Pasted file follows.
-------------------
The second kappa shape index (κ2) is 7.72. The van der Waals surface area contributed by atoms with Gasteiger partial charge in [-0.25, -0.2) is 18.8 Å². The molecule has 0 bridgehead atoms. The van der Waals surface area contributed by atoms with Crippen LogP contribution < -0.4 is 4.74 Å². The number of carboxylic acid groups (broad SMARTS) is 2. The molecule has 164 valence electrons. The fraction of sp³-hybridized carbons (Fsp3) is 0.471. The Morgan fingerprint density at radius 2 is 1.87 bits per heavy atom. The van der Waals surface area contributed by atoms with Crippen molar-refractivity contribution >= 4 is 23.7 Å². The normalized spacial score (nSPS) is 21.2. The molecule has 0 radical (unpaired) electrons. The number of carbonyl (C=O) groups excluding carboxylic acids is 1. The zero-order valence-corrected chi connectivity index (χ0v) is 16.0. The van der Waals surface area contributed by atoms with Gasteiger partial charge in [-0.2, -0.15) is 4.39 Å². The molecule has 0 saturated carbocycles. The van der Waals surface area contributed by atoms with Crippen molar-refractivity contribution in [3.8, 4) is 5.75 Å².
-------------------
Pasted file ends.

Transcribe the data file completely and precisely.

The second kappa shape index (κ2) is 7.72. The van der Waals surface area contributed by atoms with Gasteiger partial charge in [-0.25, -0.2) is 18.8 Å². The molecule has 0 bridgehead atoms. The van der Waals surface area contributed by atoms with Crippen LogP contribution < -0.4 is 4.74 Å². The number of carboxylic acid groups (broad SMARTS) is 2. The molecule has 164 valence electrons. The fraction of sp³-hybridized carbons (Fsp3) is 0.471. The Morgan fingerprint density at radius 2 is 1.87 bits per heavy atom. The van der Waals surface area contributed by atoms with Crippen molar-refractivity contribution >= 4 is 23.7 Å². The normalized spacial score (nSPS) is 21.2. The molecule has 0 radical (unpaired) electrons. The number of carbonyl (C=O) groups excluding carboxylic acids is 1. The zero-order valence-corrected chi connectivity index (χ0v) is 16.0. The van der Waals surface area contributed by atoms with Gasteiger partial charge in [-0.2, -0.15) is 4.39 Å². The molecule has 0 saturated carbocycles. The van der Waals surface area contributed by atoms with Crippen molar-refractivity contribution in [3.8, 4) is 5.75 Å².